Rescorla, L., Mirak, J., & Singh, L. (2000). Vocabulary growth in late talkers: Lexical development from 2;0 to 3;0. Journal of Child Language, 27, 293-311.

Zemb, J. M. 1978. Vergleichende Grammatik Französisch Deutsch: Comparaison de deux systèmes. Mannheim et al.: Bibliographisches Institut.

Tomasello, M. (2003). Constructing a language: a usage-based theory of language acquisition. Cambridge Mass.: Harvard Univ. Press.



Message 2: 2nd International 'Perspectives on Slavistics' Conference
Date: 13-Apr-2006
From: Imke Mendoza <imendozalmu.de>
Subject: 2nd International 'Perspectives on Slavistics' Conference



Full Title: 2nd International 'Perspectives on Slavistics' Conference
Short Title: PoS II

Date: 21-Sep-2006 - 24-Sep-2006
Location: Regensburg, Germany
Contact Person: Imke Mendoza
Meeting Email: < click here to access email >

Linguistic Field(s): General Linguistics

Language Family(ies): Slavic Subgroup

Call Deadline: 30-Apr-2006

Meeting Description:

The Second 'Perspectives on Slavistics' Conference is an international conference on Slavic languages and literatures. It will take place in Regensburg, Germany, September 21-24, 2006. The linguistics section will host the 6th Annual Conference of the Slavic Cognitive Linguistics Association.

The deadline for abstract submission is April 15th 2006.


Third Call for Papers and Extension of Deadline

The Departments of Slavic Studies at the Ludwig-Maximilians-Universität in Munich and the Universität Regensburg are pleased to announce the
Second International ''Perspectives on Slavistics'' Conference
The conference will take place in Regensburg, Germany, September 21-24, 2006.

The goals of the conference are to encourage the study of Slavic languages and literatures and to establish connections among scholars working in these areas. There will be three parallel sections, two focusing on literature and cultural studies, the third one reserved for linguistics. The linguistics section will have the honour to host the 6th Annual Conference of the Slavic Cognitive Linguistics Association.

The following keynote lectures will be presented:
-Language Mixing and Language Separation in Bilingual Russian-German Children (Tanja Anstatt)
-Features: Slavonic and Typological Perspectives (Greville Corbett)
-Speaking from the Inside: Stories of Everyday Life in Russia (Catriona Kelly)
-On the Discourse of National Identity in Russian Culture (Renata von Maydell)
-Fundamentals of Ego-Linguistics. Self-reference, Self-centred Speech Acts, and Related Phenomena in Contemporary Russian (Daniel Weiss)
-Fiction and Individuality (Georg Witte)

Submissions from any scholar working on Slavic languages or literatures are welcomed, including those in Slavic departments, as well as in specialized linguistics or literature departments. We particularly want to encourage young scholars to participate in this conference. Papers will be considered on topics relating to the diachronic or synchronic study of Slavic languages and literatures from any theoretical perspective. Each paper will be allowed thirty minutes (including 10 minutes for discussion).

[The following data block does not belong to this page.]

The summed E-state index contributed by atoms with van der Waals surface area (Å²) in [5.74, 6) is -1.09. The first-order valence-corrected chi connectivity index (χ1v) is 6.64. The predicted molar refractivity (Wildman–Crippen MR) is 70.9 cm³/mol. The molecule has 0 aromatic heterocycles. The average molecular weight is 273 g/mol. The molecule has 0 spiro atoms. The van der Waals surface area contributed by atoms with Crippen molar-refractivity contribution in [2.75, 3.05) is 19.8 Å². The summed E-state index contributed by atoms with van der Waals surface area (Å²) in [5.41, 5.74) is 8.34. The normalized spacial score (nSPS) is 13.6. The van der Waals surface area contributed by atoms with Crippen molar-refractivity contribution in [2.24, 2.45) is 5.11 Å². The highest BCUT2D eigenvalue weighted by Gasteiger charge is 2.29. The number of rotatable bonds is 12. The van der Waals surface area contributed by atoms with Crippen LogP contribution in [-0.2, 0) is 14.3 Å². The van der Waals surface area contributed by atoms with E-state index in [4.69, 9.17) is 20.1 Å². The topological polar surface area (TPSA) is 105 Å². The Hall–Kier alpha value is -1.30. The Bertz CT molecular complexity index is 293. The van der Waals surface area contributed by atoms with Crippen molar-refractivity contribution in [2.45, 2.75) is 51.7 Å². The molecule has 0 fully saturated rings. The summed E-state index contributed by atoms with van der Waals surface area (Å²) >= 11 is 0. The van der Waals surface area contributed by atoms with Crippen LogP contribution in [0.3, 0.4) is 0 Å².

The deadline for submissions has been extended to April 30th 2006 (abstract specifications see below).

Presentations should be in English in order to open the conference up to researchers working on non-Slavic languages and literatures.
The participation fee will be 50 euros (25 for graduate students and passive participants), to be paid in advance. Detailed information on payment options & deadlines and hotel accommodation will be provided by May 2006. The participation fee covers the abstract booklet, other conference materials, refreshments and snacks. A limited number of participants from economically disadvantaged countries may be allowed free participation upon application. Please include a motivated application for free participation when sending in your abstract. In assigning waivers priority will be given to graduate students and non-tenured scholars.
Please, do not hesitate to contact us for further details or questions (pos2(at)slav.fak12.uni-muenchen.de).

Abstract specifications:
The abstracts should not exceed 500 words (plus an additional page for tables, graphs and references, if necessary). Please use MS Word for Windows and Times New Roman or MS Word for Apple and TimesCE or Unicode text. Make sure to use the international transcription in case you work on languages with a Cyrillic alphabet. Your abstract should present a hypothesis and outline your plan for defending that hypothesis, i.e. it should specify research question(s), an approach/method to the data, and obtained results. Each abstract will be anonymously reviewed by independent reviewers.

Please, send your name, address, affiliation and the title of your abstract by e-mail. The text of the abstract should be sent in an attached file. This file should not include the author's name. Submit your abstract to pos2(at)slav.fak12.uni-muenchen.de by April 15th 2006. Notifications of the Organizing Committee's decisions will be sent out by May 31st 2006.

Prof. Dr. Björn Hansen
Dr. Roland Meyer
Universität Regensburg
Universitätsstr. 27
D-93040 Regensburg

PD Dr. Imke Mendoza
Miriam Finkelstein, M.A.
Ludwig-Maximilians-Universität München
Geschwister-Scholl Pl. 1
D-80539 München

Conference webpage: http://www-slavistik.uni-regensburg.de/pos/